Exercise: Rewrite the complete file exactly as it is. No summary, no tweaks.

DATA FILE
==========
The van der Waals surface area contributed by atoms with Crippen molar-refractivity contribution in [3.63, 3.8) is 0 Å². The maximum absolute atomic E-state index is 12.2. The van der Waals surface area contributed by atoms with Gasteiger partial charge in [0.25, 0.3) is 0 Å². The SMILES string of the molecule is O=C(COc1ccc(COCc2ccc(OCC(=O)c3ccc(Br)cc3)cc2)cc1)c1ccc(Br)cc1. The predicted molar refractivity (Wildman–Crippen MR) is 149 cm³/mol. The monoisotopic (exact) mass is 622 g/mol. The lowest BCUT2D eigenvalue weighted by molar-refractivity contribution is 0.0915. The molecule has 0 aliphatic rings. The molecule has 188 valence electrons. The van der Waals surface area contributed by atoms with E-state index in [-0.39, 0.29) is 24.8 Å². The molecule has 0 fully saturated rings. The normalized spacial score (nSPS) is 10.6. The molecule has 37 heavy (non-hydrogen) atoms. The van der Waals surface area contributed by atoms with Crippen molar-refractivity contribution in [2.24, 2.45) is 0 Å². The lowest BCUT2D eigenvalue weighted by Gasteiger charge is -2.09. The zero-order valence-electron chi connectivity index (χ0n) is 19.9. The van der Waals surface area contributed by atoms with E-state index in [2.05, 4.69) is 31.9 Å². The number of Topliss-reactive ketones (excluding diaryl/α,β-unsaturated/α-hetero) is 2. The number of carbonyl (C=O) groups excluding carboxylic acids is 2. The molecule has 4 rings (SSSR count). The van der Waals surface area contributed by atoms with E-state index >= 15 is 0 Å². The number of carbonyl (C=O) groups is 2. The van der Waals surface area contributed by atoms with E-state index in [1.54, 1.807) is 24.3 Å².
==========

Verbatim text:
The van der Waals surface area contributed by atoms with Crippen molar-refractivity contribution in [3.63, 3.8) is 0 Å². The maximum absolute atomic E-state index is 12.2. The van der Waals surface area contributed by atoms with Gasteiger partial charge in [0.25, 0.3) is 0 Å². The SMILES string of the molecule is O=C(COc1ccc(COCc2ccc(OCC(=O)c3ccc(Br)cc3)cc2)cc1)c1ccc(Br)cc1. The predicted molar refractivity (Wildman–Crippen MR) is 149 cm³/mol. The monoisotopic (exact) mass is 622 g/mol. The lowest BCUT2D eigenvalue weighted by molar-refractivity contribution is 0.0915. The molecule has 0 aliphatic rings. The molecule has 188 valence electrons. The van der Waals surface area contributed by atoms with E-state index in [-0.39, 0.29) is 24.8 Å². The molecule has 0 fully saturated rings. The normalized spacial score (nSPS) is 10.6. The molecule has 37 heavy (non-hydrogen) atoms. The van der Waals surface area contributed by atoms with Crippen molar-refractivity contribution in [2.24, 2.45) is 0 Å². The lowest BCUT2D eigenvalue weighted by Gasteiger charge is -2.09. The zero-order valence-electron chi connectivity index (χ0n) is 19.9. The van der Waals surface area contributed by atoms with E-state index in [2.05, 4.69) is 31.9 Å². The number of Topliss-reactive ketones (excluding diaryl/α,β-unsaturated/α-hetero) is 2. The number of carbonyl (C=O) groups excluding carboxylic acids is 2. The molecule has 4 rings (SSSR count). The van der Waals surface area contributed by atoms with E-state index >= 15 is 0 Å². The number of carbonyl (C=O) groups is 2. The van der Waals surface area contributed by atoms with E-state index in [1.54, 1.807) is 24.3 Å².